After a few hundred metres along the Tyakil Track I turned right here along Cameron Track.
Cameron Track crosses Black Flat.
The walking along Cameron Track is very nice.
I even have a few of the locals checking me out.

Outlet Creek is a feature that would figure in each of the three days that I was up here, this is the creek that needs to flood to fill these dry lakes. The dry channel of Outlet Creek links all the lakes that I'd be visiting together, unfortunately the Wimmera River hasn't had a big enough flood for the water to get this far since the early 1970's, even the biblical Grampians flood of a few years ago only had the water reaching the more southerly Lake Hindmarsh I think. Trudging along on my meandering route I eventually arrived at Everard Track, I swung west along this sandy track for next three kilometres. This was another section that I'd walked before so the soft sandy surface wasn't a surprise to me, but with the day now well into the mid 20˚ and an overnight pack on my back it was a solid enough walk. The good news is that once again I wasn't far from Outlet Creek and it's red gums, just to the south were some nice sand dunes, so the walking along here is fairly pleasant on the eye. It was early-afternoon when the water tank at the junction of Everard Track and Meridian Track came into view, sitting down in a sea of daisies it was time for lunch.
The junction with Everard Track signalled the start of some harder walking.
The tank at the junction of Everard Track and Meridian Track was pretty welcome.
From the water tank I was heading up Meridian Track northwards towards Lake Wonga, now I've never been up here before but my limited notes suggested that firm sand makes walking easier as you follow Meridian Track northwards.....all good then! After topping up my water bottles I shouldered my pack which seemed to have got heavier even though I'd just eaten lunch, and set off up Meridian Track. The easier walking lasted around...oh...around zero metres. I was straight into soft, deep, powdery sand and after around 100 metres my route started climbing through what seemed like a never ending series of dunes. Where the walking so far had largely followed the grain of the land Meridian Track is definitely against the grain and to top it off with the route now crossing sand dunes it meant that the canopy of red gums and black box had gone, all I had now for a bit of shade was the occasional cypress pine. Still I wanted a bit of a training walk so I suppose I couldn't complain, at least that's what I muttered to myself as I made my way up past Lake Wonga.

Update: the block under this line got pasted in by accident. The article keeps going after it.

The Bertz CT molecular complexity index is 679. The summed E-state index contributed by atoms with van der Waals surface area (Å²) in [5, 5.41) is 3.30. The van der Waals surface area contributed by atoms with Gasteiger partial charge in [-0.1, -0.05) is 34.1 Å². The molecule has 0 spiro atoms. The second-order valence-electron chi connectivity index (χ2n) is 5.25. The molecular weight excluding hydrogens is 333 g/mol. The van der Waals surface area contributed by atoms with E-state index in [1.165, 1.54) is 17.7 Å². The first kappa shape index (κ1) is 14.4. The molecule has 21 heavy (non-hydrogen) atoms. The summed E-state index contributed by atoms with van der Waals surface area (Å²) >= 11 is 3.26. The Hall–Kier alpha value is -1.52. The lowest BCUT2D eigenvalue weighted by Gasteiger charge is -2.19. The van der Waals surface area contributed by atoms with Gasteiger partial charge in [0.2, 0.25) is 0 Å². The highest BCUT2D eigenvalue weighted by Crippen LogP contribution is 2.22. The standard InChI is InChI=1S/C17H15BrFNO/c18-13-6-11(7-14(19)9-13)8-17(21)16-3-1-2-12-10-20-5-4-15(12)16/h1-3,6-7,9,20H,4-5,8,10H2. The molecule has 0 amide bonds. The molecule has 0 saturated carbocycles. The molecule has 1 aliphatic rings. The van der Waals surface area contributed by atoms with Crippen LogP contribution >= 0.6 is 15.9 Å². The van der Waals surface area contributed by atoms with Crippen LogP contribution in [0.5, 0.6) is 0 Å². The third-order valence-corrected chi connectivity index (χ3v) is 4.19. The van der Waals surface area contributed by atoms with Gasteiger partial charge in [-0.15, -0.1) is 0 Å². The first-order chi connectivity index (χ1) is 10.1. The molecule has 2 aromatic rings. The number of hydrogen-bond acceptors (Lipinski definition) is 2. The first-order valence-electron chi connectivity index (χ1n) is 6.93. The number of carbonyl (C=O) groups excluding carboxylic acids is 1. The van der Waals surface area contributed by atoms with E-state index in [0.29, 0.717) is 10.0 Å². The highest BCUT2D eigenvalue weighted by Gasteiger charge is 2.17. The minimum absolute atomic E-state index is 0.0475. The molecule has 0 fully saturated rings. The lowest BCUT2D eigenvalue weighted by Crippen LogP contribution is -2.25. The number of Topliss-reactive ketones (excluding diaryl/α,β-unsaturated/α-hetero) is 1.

Meridain Track was a soft sandy slog for a lot of it's length.
Occasionally I was able to just wonder along beside the track, the grass being a lot firmer.
Around Lake Wonga the sand dunes stopped for awhile.
The Lake Wonga environs actually provided a bit of a respite from the soft sand as the track past over the flood plain. Trudging northwards I gave the side trip to Lake Wonga a miss today, pencilling it in for my return journey on Sunday. Soon after passing the track to the lake my route once again resumed it's roller coaster journey though the dunes, it was along here while resting in the shade that I observed my GPS going slightly off the reservation, hmmm. Not too long after assuming my journey again The Freeway Track joined from my right, the good news was that the soft sandy track improved slightly from here on. The other thing that was improving was the scenery as I got further north, the cypress pines and porcupine grass are a favourite of mine that I never seem to get sick of.
Meridian Track north of Lake Wonga, I was looking forward to getting to camp by this stage of the day.